By far the biggest problem is handling encoding. Like Unix grep, sgrep has no support for file encodings (or in SlickEdit's case ridiculously configurable encoding support). sgrep would need SlickEdit to provide a precalculated list of files with the encoding information and it would need to be enhanced to support active code page and Utf-8 searches like SlickEdit. Writting out the list of files and passing them to sgrep would cost some. The alternative is to have SlickEdit pass a ton of config information to sgrep and let it do the encoding determination work but I don't like this idea.

As some point, we should give this a go.

greggman

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Re: search speed vs grep
« Reply #6 on: June 26, 2012, 04:15:51 pm »
Another idea would be to default to fast search 'sgrep' and give an option for handling all those slower harder cases.

As a programmer, most of the time I'm searching code for function names or variable names that are in the 0x20 to 0x7F range. I'd be happy to have to pick a different option to search out of that range if it meant search was faster for the more common case.

chrisant

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Re: search speed vs grep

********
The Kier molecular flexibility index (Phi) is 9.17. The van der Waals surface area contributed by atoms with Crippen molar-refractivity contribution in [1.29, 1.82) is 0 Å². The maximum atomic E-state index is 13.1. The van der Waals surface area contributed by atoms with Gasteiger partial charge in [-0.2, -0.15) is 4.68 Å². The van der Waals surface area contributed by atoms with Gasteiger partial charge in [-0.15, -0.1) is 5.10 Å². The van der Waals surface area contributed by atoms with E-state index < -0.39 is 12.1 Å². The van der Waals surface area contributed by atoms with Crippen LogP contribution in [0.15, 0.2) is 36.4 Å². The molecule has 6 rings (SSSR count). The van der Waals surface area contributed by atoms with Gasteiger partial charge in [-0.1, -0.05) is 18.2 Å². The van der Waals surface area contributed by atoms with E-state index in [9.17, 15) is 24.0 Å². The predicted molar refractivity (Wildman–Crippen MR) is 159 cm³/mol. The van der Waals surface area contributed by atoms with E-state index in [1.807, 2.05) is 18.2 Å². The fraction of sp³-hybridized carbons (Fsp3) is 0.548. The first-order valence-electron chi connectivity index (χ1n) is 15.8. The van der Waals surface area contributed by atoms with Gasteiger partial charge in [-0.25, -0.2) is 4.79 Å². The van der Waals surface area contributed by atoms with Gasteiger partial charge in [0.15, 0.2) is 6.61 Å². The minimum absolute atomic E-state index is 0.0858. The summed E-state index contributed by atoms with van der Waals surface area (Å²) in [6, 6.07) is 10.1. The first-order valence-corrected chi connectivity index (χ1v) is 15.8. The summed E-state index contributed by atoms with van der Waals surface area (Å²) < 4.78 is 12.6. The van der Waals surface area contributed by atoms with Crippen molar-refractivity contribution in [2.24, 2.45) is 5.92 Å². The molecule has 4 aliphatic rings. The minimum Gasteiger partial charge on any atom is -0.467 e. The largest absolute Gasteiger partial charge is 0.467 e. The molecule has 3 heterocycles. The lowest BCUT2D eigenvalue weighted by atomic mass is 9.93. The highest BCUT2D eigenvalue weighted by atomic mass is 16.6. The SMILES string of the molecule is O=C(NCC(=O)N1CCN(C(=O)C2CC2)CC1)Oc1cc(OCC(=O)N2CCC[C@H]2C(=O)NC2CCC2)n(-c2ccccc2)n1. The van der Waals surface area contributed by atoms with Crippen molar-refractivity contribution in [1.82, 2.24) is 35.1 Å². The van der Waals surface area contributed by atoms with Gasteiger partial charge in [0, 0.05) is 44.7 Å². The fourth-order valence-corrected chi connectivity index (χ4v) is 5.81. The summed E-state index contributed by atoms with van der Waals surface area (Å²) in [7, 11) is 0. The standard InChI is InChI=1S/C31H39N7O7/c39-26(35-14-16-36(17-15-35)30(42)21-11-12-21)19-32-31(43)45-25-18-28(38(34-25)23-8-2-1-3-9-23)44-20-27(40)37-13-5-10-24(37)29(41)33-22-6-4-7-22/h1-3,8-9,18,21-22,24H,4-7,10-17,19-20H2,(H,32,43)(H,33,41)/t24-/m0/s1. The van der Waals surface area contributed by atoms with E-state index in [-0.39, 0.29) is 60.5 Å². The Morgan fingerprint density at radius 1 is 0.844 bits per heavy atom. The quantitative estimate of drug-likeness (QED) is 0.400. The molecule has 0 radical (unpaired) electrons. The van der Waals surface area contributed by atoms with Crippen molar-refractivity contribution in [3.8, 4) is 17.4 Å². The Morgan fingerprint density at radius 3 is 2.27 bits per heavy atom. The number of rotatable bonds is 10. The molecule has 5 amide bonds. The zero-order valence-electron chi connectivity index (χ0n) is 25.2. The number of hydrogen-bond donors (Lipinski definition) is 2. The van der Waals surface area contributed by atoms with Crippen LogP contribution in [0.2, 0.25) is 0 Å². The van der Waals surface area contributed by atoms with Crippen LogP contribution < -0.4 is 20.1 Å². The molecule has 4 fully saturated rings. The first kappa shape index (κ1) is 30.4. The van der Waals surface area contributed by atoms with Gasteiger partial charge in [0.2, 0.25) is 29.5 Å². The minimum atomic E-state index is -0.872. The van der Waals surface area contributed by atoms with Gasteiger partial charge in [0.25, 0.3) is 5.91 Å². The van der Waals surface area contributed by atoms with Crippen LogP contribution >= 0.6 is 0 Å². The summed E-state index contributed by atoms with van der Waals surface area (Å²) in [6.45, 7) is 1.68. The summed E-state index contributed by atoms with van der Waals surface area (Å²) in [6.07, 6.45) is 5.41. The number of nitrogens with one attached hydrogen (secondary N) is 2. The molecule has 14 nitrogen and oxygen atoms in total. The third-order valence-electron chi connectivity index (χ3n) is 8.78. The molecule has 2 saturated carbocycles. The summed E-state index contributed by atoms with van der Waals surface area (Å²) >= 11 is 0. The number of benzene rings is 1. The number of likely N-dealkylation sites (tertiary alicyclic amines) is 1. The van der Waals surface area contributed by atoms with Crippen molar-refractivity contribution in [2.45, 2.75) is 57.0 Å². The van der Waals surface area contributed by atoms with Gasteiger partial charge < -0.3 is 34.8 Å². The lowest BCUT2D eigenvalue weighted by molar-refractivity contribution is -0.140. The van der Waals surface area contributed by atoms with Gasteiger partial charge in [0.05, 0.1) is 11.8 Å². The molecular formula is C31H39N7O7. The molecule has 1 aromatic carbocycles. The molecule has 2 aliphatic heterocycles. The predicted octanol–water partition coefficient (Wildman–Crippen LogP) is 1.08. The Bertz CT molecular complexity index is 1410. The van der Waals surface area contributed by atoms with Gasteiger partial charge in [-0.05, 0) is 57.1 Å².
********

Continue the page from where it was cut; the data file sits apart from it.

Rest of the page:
« Reply #7 on: June 26, 2012, 05:53:05 pm »
Another idea would be to default to fast search 'sgrep' and give an option for handling all those slower harder cases.

As a programmer, most of the time I'm searching code for function names or variable names that are in the 0x20 to 0x7F range. I'd be happy to have to pick a different option to search out of that range if it meant search was faster for the more common case.
Yes.

Clark

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Re: search speed vs grep
« Reply #8 on: June 26, 2012, 07:34:39 pm »
We will have to see how fast we can calculate encodings. If it takes to long, a different interface will be necessary. I hope it's possible with one option, its so much more user freindly.